It would be cliché and completely wrong to say the band sold out. Fleet Foxes are still very much Fleet Foxes. But Helplessness brought certain maturation and refinement the group’s first album forgot. If you’re not on the Foxes’ hype train yet, now is a good time to get aboard.

4.     David Comes to Life by Fucked Up

David Comes to Life might be best described as a maximalist punk opera, whatever that might mean to you. Forget about those one and a half minute blitzkriegs you know as punk. This 18-song, 77+ minute album is worth every minute of brutal howling and lighthearted power chords. The beauty of a band like Fucked Up is that they managed to communicate angst in a way that doesn’t seem pubescent. Perhaps that’s because they truly break a lot of the notions we know as punk. These songs are uplifting and weave a heartfelt tale of love and lost. Forget about pissing off the establishment for once. Sprinkle in a little vocal harmony and you’ve got Fucked Up: probably the most interesting punk band since Johnny Ramone died.

5.     James Blake by James Blake

I’ll admit it: I was a James Blake hater. That all changed when I heard “Lindisfarne I” and “Lindisfarne II,” a dreamy, heartbroken trip through the auto-tuned mind of Blake.

Critics say his music is a unique take on dubstep. I never really understood that perspective, but what I can say is his soulful songs are moody and desolate. Blake took what Bon Iver started, turned off all of the lights and started telling ghost stories through your headphones. Listen to this album in the rain and tell me I’m wrong. 

Best of 2011, according to us


We’re more than a month late but a few of the people who’ve written for Chant (that’s three of us) have compiled some best-of lists. 

We hope you enjoyed the great year in music that was 2011 as much as we did!

2 years ago
Record Review No.36: Shout Out To Palomo’s Finnish Hobo-Stalker

Artist: Neon Indian
Album: Era Extraña
Label: Static Tongues/Mom + Pop

Written by Matthew Later

Despite its recent growth in popularity, chillwave still remains the butt of an ever increasing number of jokes in the indiesphere, and to no one’s surprise. After all, it was indie/hipster parodist Carles that is credited for inventing the term. A relative nongenre, categorized by computerized synths, breezy vocal melodies, and 80s pop fetishism, it’s been used to apply to only a quantum of current artists and a plethora of bands jumping on the bandwagon with only a song or two to their name. Just as it’s reaching its peak however, chillwave progenitor Neon Indian, the alias of musician Alan Palomo, appears to be running away from every notion that the term has come to suggest—and that’s a good thing.

Palomo is in no way abandoning his portfolio of catchy pop hooks stamped over laptop concoctions of swirling synths on his latest, Era Extraña, but rather giving these simple melodic riffs the layering and depth that they deserve. Even the fifty-nine second instrumental opener “Heart: Attack” (the first of three “Heart” titled songs on the album) manages to successfully probe into the album’s core and pull out a quick spacey rise and fall crushed between a single pulsing beat and shrill effects seemingly pulled straight from an 8-bit videogame. Era’s first true, full song (“Polish Girl”) also goes to show that he hasn’t sacrificed melody for mood, and cranks out his catchiest, bounciest tune to date.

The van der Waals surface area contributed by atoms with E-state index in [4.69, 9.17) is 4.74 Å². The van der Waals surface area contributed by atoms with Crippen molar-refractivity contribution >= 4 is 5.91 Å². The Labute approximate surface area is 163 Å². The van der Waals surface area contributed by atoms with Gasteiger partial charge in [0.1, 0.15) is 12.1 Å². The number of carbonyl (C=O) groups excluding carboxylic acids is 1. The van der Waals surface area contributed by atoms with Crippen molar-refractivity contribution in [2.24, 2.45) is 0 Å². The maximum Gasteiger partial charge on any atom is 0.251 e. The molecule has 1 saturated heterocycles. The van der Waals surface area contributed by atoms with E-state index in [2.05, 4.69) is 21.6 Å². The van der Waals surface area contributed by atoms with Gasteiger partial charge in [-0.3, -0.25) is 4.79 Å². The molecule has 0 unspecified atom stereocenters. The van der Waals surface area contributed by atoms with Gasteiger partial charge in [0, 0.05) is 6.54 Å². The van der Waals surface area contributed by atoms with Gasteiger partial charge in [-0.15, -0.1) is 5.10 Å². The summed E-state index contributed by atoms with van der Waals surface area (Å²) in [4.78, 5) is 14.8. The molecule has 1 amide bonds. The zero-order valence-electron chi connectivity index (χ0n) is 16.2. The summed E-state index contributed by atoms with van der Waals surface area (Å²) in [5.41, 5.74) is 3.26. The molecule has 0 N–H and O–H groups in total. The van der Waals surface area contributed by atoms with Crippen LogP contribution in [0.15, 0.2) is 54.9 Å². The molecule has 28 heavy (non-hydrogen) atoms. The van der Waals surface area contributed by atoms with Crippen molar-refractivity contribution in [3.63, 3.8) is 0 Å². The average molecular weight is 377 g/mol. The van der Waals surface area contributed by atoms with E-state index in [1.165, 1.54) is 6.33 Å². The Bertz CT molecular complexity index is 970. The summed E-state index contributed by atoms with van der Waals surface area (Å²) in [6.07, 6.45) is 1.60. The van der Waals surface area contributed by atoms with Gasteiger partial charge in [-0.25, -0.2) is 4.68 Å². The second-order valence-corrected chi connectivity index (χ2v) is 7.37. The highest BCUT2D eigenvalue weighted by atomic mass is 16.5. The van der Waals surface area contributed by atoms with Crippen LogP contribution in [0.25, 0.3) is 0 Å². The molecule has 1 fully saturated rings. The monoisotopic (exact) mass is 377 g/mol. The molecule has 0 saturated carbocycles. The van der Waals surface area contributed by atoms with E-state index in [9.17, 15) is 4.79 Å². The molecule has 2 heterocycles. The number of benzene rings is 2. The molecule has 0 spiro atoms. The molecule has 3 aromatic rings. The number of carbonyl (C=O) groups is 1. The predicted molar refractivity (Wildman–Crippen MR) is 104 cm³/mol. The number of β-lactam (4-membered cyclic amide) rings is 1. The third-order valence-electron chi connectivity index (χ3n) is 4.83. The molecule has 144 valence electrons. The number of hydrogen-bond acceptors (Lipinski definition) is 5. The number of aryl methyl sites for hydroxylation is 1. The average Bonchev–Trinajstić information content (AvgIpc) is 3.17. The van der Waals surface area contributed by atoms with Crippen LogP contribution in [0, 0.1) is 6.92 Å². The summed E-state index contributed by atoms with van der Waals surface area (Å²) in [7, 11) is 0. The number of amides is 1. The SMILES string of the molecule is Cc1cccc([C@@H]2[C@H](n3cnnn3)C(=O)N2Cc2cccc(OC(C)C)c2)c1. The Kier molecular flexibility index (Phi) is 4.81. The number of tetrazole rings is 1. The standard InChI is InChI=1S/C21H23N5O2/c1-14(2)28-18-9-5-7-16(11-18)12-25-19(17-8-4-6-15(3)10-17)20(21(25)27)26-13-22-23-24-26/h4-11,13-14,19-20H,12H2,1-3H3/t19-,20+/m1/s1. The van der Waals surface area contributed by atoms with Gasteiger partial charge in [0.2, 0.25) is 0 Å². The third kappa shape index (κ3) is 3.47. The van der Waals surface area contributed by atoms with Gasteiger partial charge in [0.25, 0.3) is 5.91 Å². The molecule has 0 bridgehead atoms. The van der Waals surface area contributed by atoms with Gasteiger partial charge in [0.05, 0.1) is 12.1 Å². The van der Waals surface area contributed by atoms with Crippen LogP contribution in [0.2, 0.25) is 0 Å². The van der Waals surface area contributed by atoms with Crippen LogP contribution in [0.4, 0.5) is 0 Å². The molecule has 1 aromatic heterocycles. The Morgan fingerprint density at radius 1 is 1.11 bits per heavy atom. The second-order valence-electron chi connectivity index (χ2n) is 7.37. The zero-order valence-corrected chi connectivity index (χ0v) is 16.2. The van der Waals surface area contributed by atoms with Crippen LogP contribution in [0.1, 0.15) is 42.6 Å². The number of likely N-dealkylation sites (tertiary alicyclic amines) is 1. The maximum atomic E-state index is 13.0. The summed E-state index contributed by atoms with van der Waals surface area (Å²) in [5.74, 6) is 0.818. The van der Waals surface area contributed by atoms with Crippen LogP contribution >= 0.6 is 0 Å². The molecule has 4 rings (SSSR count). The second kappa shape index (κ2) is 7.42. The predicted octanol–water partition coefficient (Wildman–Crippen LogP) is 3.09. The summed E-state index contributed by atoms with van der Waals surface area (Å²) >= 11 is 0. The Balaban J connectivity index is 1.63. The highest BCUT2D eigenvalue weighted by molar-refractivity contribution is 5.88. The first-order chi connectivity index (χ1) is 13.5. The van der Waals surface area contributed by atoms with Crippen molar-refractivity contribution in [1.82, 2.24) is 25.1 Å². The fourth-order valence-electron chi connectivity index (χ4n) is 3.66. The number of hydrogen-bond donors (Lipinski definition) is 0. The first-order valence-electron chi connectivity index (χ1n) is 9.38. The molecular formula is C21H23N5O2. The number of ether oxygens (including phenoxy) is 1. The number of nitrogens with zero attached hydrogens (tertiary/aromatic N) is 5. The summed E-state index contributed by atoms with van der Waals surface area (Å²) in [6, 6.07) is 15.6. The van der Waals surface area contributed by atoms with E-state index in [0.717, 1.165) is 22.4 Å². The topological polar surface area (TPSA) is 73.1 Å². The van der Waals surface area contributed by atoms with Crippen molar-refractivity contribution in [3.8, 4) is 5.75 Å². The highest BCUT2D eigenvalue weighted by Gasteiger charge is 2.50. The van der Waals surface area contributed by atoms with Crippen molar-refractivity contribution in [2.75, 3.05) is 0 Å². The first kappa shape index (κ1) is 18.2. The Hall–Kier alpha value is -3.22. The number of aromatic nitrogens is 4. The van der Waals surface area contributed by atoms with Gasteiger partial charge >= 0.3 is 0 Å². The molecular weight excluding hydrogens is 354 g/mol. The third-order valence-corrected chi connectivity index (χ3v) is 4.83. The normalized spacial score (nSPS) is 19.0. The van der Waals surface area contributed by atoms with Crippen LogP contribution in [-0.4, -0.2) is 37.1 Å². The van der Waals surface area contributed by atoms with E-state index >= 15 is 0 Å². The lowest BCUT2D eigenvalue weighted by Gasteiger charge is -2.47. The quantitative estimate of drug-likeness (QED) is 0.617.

Beyond those first two songs, Palomo expresses a willingness to continue shifting through various stylistic influences, be it the shoegazy gauze “Blindside Kiss” or the accentuated new wave feel of “Halogen: I Could Be a Shadow”. The album’s eponymous track goes to show that even one of the founders of a genre has no problem adhering too strictly to its traditional sound, especially when that sound is as specific as chillwave. The viscous “Era Extrana” is just as exciting as any of his more uptempo tracks on the album, and is a credit to Palomo’s excellent sense of pacing.

The three “Heart”-titled tracks can more or less be used as demarcation points to illustrate exactly how true that statement holds: The aforementioned “Heart: Attack” has a certain edge and tension with its central synthline growing in strength amidst a barrage of far out sounds. “Heart: Decay” shows off a smaller side to Neon Indian, one more demure and clustered, as one might expect from such a title, but not necessarily for a song placed dead center in the tracklist. “Heart: Release” is no stranger to Palomo’s pop tendencies, and recalls the simplicity of his earlier work while still seeming to merge the earlier two songs with which it shares a common name.

Neon Indian has not made any drastic departures from its initial release, nor does it seem like they will anytime in the future. What they have done is added a much needed level of atmospheric variegation and layered complexity to what had previously been a primarily one tone project. Of course, the album closer “Arcade Blues” recalls a simpler time in the Neon Indian catalogue and while I find it easier to appreciate the band’s newer work as a whole, it just goes to show that even the most basic chillwave has its own merit.

B+ (88)